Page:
A lot of you have been worried that I am changing the name of the site because I feel under pressure to not call myself a Goth. Well, I can promise that that is not at all the reason for the change. Yes, a name like the Ultimate Goth Guide received its fair share of outrage, not surprisingly, but I'm not assuming that changing the name of the site will change people's opinions on what I have to say!
As I stated in my previous post, On Self-Identifying As A Goth, there have always been and always will be debates ranging from the intriguing to the increasingly petty on what, precisely, can be considered 'Goth'. In my younger years, around the age of sixteen or so, I spent a lot of time trying to make myself into the 'perfect Goth', and it's only over the last couple of years or so that I decided that I was going to experiment more and stop sticking so closely to 'the rules' regarding music and fashion. This led to the discovery of a whole range of 'dark alternative' fashion styles and music genres that I was interested in and felt inspired by; such a mix of influences can be accepted and appreciated by some who consider themselves Goths (i.e. you guys, most of whom I have noticed from reading your blogs and bios have an equally versatile, mix-and-match approach to music and personal aesthetic), but not all.
Which is fair enough, because when one is devoted to such a melting pot of inspirations and influences, it does push the boundaries of 'Goth culture' if you consider the original, literal, and admittedly quite narrow, definition of 'Goth' itself.
But what options does this leave someone who feels a strong appreciation for Goth music, its related culture and aesthetic? Stop experimenting and delighting in other areas of dark and alternative culture in order to better fit an adopted label? Continue exactly as you are and take flak from elitists on all sides? The second option sounds preferable to me as I am not in favour of adapting your personality to fit a social label, but in the end I find it leads to disillusionment with Goth culture and the community therein. You start to wonder what is the point of belonging to a supposedly non-conformist, alternative subculture when you feel attacked for having your own tastes and ideas.
In the end, thanks once again to Darling Violetta, I believe I have found a suitable direction, both for myself and for this blog. It's called the Schwarze Szene.
Dominion Magazine, who describe themselves as a Schwarze Szene publication, have the following to say about the movement, "There are a number of other excellent reasons to look outside this narrow definition [Goth]. Many of the bands most people would associate with goth have never identified as such, most of those 'seminal goth acts' predate the existence of the term (the etymology of which is itself disputed) and some artists, for example The Sisters of Mercy, go to lengths to distance themselves from being included under the goth umbrella.
"Goth doesn't adequately describe the music that people within the UK's Schwarze Szene are listening to, or the shows they are attending, or the music that is being played in the clubs and festivals. With Deviant UK, Devilish Presley, Faderhead, Gene Loves Jezebel, Luxury Stranger, Zombina & the Skeletones, Pro-Jekt and Zeitgeist Zero, the line-up of York's DV8 festival in 2010 contained some goth artists, yet the mixture of acts was decidedly in keeping with Schwarze Szene. The central message behind Dominion's identity as a Schwarze Szene publication is a positive message of unity."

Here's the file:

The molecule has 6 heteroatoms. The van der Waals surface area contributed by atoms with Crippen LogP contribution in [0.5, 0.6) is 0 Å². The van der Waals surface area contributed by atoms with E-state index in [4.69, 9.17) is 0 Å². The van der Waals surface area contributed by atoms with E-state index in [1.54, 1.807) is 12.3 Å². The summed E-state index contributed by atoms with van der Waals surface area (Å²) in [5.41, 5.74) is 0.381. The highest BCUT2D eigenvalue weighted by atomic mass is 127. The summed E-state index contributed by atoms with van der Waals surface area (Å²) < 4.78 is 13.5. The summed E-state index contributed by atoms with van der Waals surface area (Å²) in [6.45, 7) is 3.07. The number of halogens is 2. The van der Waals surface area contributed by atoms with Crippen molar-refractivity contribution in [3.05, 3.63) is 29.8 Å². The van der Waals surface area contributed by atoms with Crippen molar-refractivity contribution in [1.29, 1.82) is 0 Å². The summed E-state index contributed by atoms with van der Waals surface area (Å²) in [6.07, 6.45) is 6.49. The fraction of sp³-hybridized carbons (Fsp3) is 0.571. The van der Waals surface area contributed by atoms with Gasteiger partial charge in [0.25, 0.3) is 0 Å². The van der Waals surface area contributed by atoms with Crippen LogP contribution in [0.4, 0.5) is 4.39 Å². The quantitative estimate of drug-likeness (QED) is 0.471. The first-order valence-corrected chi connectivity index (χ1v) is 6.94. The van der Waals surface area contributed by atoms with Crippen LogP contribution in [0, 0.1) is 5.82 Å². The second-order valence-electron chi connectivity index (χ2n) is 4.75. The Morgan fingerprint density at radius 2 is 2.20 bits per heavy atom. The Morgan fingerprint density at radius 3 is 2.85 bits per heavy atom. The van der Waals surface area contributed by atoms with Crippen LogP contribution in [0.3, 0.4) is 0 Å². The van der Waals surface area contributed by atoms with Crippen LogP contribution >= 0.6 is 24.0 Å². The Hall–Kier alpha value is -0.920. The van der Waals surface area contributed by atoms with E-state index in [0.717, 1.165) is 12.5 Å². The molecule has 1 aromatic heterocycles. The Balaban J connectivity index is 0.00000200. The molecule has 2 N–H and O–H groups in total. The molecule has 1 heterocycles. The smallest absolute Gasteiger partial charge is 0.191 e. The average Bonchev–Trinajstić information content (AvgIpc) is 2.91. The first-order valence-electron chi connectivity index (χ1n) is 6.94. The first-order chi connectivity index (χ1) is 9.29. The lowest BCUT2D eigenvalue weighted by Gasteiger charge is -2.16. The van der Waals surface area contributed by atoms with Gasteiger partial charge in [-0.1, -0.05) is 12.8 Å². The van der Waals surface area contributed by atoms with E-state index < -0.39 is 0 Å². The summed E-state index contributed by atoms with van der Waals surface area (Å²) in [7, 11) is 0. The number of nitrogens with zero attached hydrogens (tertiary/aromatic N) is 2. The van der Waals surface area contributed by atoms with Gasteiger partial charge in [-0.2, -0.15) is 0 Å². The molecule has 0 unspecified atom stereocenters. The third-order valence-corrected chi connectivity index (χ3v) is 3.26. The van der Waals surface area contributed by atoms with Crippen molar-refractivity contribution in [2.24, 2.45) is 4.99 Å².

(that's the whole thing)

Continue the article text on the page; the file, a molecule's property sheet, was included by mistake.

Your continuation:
I cannot explain how excited and delighted I was when I read Violetta's post (I highly recommend you read it too!). The Schwarze Szene sounds like exactly what I have been looking for since I realised that my love for the dark, Gothic aesthetic and culture extends beyond the actual definition of Goth. I am thrilled that there is a dark alternative movement that, in theory, should be able to transcend elitism and genre boundaries; allowing people into any and all of these subgenres and sub-sub-genres to explore and enjoy whatever they so choose without, as Violetta puts it succinctly, "the pains and internal struggle of the "not-a-Goth" syndrome."
I reiterate that I still feel comfortable to self-identify as a Goth, for ease of explaining my tastes and preferences to those not entirely clued-up on the ins, outs and social politics of alternative subcultures and because of my undying fondness for the label and all it covers. But I am utterly enamoured of the wider-reaching, boundary-free Schwarze Szene and look forward to exploring it further. I am glad that there are others out there who feel that their interests should take priority over the label they fall under and that the creativity and passion so many of us feel in relation to dark culture has led to the development of such a movement.
It's a fine line between being serious about your dark aesthetic and lifestyle and taking it too seriously. A movement like the Schwarze Szene provides those of us who don't want to argue about what is and isn't 'Goth enough' room for freedom of expression without having to compromise on our 'Gothiness', give up, and become 'normal'. Sounds pretty much perfect to me - I hope this will strike a chord with some of you as it did with me.